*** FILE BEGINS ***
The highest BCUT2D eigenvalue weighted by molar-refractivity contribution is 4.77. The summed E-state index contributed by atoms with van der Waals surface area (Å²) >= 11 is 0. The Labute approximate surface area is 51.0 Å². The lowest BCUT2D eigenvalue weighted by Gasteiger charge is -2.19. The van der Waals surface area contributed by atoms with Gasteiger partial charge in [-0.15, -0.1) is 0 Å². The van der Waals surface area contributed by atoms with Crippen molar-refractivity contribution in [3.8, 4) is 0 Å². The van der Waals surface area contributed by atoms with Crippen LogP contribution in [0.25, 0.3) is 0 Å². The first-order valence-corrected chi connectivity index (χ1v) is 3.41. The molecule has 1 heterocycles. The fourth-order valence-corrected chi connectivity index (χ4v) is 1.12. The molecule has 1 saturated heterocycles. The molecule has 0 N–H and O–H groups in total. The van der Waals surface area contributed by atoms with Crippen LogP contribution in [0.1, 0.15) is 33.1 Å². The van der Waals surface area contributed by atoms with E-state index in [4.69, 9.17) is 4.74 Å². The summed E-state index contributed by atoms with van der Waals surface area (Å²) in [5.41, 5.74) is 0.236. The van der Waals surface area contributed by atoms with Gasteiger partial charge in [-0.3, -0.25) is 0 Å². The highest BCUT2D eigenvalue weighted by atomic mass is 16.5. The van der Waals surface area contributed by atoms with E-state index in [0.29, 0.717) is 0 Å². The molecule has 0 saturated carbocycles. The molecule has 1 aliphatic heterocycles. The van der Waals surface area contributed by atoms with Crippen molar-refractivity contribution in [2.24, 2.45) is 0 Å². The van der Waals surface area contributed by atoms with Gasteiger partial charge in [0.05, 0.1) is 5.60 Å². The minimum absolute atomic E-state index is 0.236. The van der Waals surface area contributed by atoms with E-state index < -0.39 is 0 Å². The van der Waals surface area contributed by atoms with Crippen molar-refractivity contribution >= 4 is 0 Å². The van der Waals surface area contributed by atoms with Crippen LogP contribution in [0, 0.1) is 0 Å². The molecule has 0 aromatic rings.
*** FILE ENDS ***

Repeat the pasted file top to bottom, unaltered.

The highest BCUT2D eigenvalue weighted by molar-refractivity contribution is 4.77. The summed E-state index contributed by atoms with van der Waals surface area (Å²) >= 11 is 0. The Labute approximate surface area is 51.0 Å². The lowest BCUT2D eigenvalue weighted by Gasteiger charge is -2.19. The van der Waals surface area contributed by atoms with Gasteiger partial charge in [-0.15, -0.1) is 0 Å². The van der Waals surface area contributed by atoms with Crippen molar-refractivity contribution in [3.8, 4) is 0 Å². The van der Waals surface area contributed by atoms with Crippen LogP contribution in [0.25, 0.3) is 0 Å². The first-order valence-corrected chi connectivity index (χ1v) is 3.41. The molecule has 1 heterocycles. The fourth-order valence-corrected chi connectivity index (χ4v) is 1.12. The molecule has 1 saturated heterocycles. The molecule has 0 N–H and O–H groups in total. The van der Waals surface area contributed by atoms with Crippen LogP contribution in [0.1, 0.15) is 33.1 Å². The van der Waals surface area contributed by atoms with E-state index in [4.69, 9.17) is 4.74 Å². The summed E-state index contributed by atoms with van der Waals surface area (Å²) in [5.41, 5.74) is 0.236. The van der Waals surface area contributed by atoms with Gasteiger partial charge in [-0.3, -0.25) is 0 Å². The highest BCUT2D eigenvalue weighted by atomic mass is 16.5. The van der Waals surface area contributed by atoms with E-state index in [0.29, 0.717) is 0 Å². The molecule has 0 saturated carbocycles. The molecule has 1 aliphatic heterocycles. The van der Waals surface area contributed by atoms with Crippen molar-refractivity contribution in [2.24, 2.45) is 0 Å². The van der Waals surface area contributed by atoms with Gasteiger partial charge in [0.05, 0.1) is 5.60 Å². The minimum absolute atomic E-state index is 0.236. The van der Waals surface area contributed by atoms with E-state index < -0.39 is 0 Å². The van der Waals surface area contributed by atoms with Crippen molar-refractivity contribution >= 4 is 0 Å². The van der Waals surface area contributed by atoms with Crippen LogP contribution in [0, 0.1) is 0 Å². The molecule has 0 aromatic rings.